Analysis from Microsoft TechEd 2009 - Take 2

So I have now spent a couple of days at TechEd - attending sessions when possible, and meeting with some Microsoft executives to discuss their strategies in more detail, I have also spoken with the "real" attendees at the event when possible (after sessions, in coffee queues, etc) to get their take on the proceedings.

As hypothesized in my first blog post, my first impressions were correct. Microsoft is a much more positive organisation - no longer apologising for its past sins (Vista, Windows Mobile 6 etc) but looking forward to better times where solid and reliable platforms, such as Windows 7 and Windows Mobile 6.5 will help their customers to make better use of the great platofrms that already exist within their customer base (such as Exchange, SQL Server. Windows Server and SharePoint).

The focus of the event was definitely on Windows 7. Windows Mobile 6.5 received a good billing too. There was considerably less focus on the Dynamics business applications compared to previous years - and the same can probably be said for the major server platforms, such as Exchange and SQL Server. Mind you this may reflect the "stream" of presentations that I attended and the execs I met - although when I searched the agenda, there were very few "strategic" presentations around these platforms - they were all very hands on or practical sessions (i.e. there were sessions titles "Top 10 reasons to upgrade to Windows 7", but as far as I could see, there were no sessions spouting the benefits of Exchange - most of the Exchange sessions assumed customers already had Exchange). The Unified Communications push is definitely still there too.

The netbook experiement was interesting. I was hoping the 2,500 netbooks would be loaded up with heaps of social networking goodies - but they weren't. The opportunity for the major social technology experiment was lost - but there was still the Microsoft Live Communications Suite loaded onto the devices - and all users were given a three month trial of the service. This service DID allow attendees to contact the speakers and other Microsoft reps with questions and comments - something that would have been limited otherwise to the few breaks between sessions. It has increased the contact and communications between attendees and between the attendees and the Microsoft speakers - so conceptually more of the attendees will get their questions answered at the event, as opposed to go away wondering.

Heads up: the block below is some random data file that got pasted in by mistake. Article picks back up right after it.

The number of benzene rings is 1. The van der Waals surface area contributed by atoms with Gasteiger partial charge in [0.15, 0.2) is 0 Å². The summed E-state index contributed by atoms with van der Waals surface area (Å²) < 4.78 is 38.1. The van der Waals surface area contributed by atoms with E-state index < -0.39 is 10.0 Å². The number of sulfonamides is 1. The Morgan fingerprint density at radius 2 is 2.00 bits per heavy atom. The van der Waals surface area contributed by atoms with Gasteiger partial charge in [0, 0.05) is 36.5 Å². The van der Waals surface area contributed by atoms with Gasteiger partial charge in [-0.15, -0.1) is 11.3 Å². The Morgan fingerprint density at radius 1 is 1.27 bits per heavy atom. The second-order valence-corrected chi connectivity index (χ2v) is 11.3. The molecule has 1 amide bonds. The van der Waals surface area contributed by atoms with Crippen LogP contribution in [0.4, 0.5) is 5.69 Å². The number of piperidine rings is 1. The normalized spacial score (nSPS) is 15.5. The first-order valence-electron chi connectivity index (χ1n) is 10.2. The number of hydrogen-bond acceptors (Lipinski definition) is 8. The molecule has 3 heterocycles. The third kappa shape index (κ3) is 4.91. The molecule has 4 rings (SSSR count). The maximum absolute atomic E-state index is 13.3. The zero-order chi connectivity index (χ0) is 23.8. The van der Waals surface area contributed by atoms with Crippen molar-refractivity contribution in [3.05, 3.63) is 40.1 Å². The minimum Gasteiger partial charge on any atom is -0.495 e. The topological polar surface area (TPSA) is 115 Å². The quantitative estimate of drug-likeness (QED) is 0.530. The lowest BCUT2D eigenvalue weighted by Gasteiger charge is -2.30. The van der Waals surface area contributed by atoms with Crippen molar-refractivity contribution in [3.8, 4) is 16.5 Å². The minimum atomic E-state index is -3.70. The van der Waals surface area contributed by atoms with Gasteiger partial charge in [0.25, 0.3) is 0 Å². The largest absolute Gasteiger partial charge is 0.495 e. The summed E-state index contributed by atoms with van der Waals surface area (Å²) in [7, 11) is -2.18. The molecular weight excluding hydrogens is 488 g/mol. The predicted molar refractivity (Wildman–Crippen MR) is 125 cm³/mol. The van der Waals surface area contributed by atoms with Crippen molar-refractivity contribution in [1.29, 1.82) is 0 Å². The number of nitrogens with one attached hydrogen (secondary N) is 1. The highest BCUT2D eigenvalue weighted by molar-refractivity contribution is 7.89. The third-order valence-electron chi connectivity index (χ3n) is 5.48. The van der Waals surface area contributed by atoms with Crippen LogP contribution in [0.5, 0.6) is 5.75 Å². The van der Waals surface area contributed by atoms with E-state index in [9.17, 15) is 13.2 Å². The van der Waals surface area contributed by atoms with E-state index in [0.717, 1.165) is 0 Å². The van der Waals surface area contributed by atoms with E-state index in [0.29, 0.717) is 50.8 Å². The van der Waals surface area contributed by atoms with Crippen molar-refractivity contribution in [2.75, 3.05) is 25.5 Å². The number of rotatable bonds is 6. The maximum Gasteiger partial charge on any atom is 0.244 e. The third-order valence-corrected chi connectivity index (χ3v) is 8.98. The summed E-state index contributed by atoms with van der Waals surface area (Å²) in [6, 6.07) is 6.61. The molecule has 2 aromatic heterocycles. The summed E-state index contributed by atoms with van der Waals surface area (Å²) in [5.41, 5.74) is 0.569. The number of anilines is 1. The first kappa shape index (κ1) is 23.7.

One area of potential improvement for Microsoft regarding the enterprise roll-out of Windows 7, should be in better exposing the many short cuts and management tools to the IT support staff responsible for rolling out and supporting the new OS. There are many tools that Microsoft has written to make it easier to roll out and manage Windows 7, but more could be done in bringing these tools together as a bundle, and exposing these tools to the target users. I feel that at the moment they have not done a good enough job in marketing or educating users on these capabilities. Having them all brought together as a single "suite" or perhaps having a role-based view on which tools would be useful to certain roles (i.e. Level 1 help desk staff, deployment managers etc) would also increase their exposure and ensure companies get the full value from the work that Microsoft has done in the development of these tools.

But overall the general message that Microsoft customers and prospects should take away from the event is that the company is more focused than ever on the success of their customers. Their technologies have been tweaked for the new generation of users entering the workforce, while at the same time making them more stable and usable for their existing users. Windows 7 should hopefully do what an operating system is designed to do - make users more productive than they would have been otherwise - make it easy to do things on the computer and online, and abstract the technology level to a point that users shouldn't need to care.

Were you at TechEd - do you have any comments? Feel free to add them below, or e-mail they to me at tsheedy at forrester dot com.